Intense project completion, provisioning and socializing ensued for a few days before we were ready to leave again. The latter category included a lovely dinner on Jacaranda with Laura, a 29-year-old Mexican biology student from Mexico City who Linda met on the bus from Cabo and her two biologist friends, Pancho and Karla. Lots of talk about politics, environmental issues, sustainability, and what the term high maintenance meant in reference to some women in pretty good spanglish for all 5 of us! Another evening Linda and I ate dinner at Banditos - an open air restaurant where they cooked burgers on the engine-cum-grill of a truck parked in the middle of the courtyard - and then we finished it off with corn ice cream from La Fuente, a La Paz landmark.

Finally we were off - let the summer cruising in the Sea of Cortez begin in earnest!! Since it is the beginning of summer, the northerly winds have now stopped and the winds from the south have just begun. So we look forward to good sailing (and minimal motoring) as we work our way northward to the Upper Sea where there will be good protection as the hurricane season (which we are now in) progresses.

We began with a terrific sail 23 miles up to the north side of Isla San Francisco to meet our long-time friends Paul & Susan on Elenoa. They are celebrities in our cruising world and this was going to be a farewell of sorts after a 25+ year circumnavigation they are headed back to San Diego! Could be a record! Well miss spending some mighty fine times with them out here but plan to see them again somewhere soon (how about on their canal boat in the south of France?)

Another terrific sail north to the Agua Verde area brought us to beautiful Nautilus Cove where we met Lance and Jo (and boat dog Rocky) on Milagro. Lance is a fantastic fisherman and he was generous enough to take me under his wing and show me how he does it. In the two hours we fished together he brought in at least 25 fish - one right after another - from the first two minutes we were out there in the dinghy trolling near the reefs. All were released except 2 for dinner that night. Meanwhile I was catching nothing - zero, nada, zilch. It wasnt until he took his own line out of the water, changed my lure and gave me countless tips that I started having success! Just before heading back to Jacaranda I caught a very nice 15 lb. sea bass in addition to a couple of tasty trigger fish. Oh boy, was I stoked! and the next morning I went out and caught 4-5 fish within an hour. Im hopeful I was able to absorb a small amount of Lances expertise and patient training.and will be able to supply us with lots of fresh seafood dinners!!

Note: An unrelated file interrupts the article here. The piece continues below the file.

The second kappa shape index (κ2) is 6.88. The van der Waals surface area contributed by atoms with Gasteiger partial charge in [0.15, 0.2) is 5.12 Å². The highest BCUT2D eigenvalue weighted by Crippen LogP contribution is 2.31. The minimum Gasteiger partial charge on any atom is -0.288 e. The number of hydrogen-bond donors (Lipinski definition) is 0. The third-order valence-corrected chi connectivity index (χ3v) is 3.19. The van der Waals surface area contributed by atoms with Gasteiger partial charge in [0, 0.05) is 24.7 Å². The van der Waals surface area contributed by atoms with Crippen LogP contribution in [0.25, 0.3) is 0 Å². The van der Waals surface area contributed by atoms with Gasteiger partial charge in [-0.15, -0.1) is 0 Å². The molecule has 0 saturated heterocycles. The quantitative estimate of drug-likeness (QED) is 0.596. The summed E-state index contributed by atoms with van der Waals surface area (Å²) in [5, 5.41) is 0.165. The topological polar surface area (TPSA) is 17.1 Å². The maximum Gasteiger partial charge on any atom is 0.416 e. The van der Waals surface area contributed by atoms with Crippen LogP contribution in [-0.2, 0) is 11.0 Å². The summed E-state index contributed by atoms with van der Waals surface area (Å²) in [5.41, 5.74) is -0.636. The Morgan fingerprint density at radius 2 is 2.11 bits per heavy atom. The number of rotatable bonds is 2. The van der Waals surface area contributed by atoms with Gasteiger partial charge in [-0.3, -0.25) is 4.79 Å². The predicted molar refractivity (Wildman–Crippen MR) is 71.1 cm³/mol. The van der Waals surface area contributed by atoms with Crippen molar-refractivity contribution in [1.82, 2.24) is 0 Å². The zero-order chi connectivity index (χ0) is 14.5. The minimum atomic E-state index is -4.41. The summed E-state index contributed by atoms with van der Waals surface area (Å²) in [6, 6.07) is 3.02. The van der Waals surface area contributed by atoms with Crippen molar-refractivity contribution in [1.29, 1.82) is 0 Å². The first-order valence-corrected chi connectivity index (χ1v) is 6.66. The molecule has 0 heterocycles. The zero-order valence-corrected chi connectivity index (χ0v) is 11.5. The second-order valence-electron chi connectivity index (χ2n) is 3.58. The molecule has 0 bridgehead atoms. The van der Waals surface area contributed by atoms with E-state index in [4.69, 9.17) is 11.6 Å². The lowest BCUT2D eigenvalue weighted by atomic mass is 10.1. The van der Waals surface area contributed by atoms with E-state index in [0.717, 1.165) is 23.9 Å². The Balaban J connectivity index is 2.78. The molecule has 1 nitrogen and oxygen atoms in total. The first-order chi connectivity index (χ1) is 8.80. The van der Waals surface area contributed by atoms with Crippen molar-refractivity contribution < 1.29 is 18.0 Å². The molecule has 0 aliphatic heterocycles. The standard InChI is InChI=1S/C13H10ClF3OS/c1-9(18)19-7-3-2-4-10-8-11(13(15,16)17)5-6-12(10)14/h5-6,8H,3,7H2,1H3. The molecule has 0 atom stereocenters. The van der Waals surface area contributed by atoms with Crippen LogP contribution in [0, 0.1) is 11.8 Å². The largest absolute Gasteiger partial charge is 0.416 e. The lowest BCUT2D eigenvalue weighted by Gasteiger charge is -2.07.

Next we sailed up to Yellowstone Beach on Isla Monserrate - just 10 miles north from Agua Verde  taking care to avoid the reef in the middle of the bay. This anchorage aptly takes its name from the brilliant ochre colored limestone bluffs that glow brilliant yellow in the light of a sunset. We have been fishing and snorkeling since we arrived - the visibility has been fair (20-30 feet) but we understand that it will improve as the water temperatures (74 degrees now) increase. A pod of about 25 dolphins swam around us while I was in the dinghy and Linda was in the water. They seemed curious about the dinghy but when Linda tried to swim nearer they dove deep below her and she could hear their whistle calls underwater.



A few days ago we arrived at Bahia Candeleros on the Baja mainland, beam reaching in about 15 knots of warm breeze. Doesnt get any better than this! The spectacular Sierra de la Giganta Mountains jut straight up from the water along this coastline of Baja and we feel like we are sailing in the Grand Canyon. The rock formations change as the sun moves across the sky; sunrise is the special time with fantastic colors as the suns hits the exposed rock striations and layering. We are located about 7 miles south of Puerto Escondido now.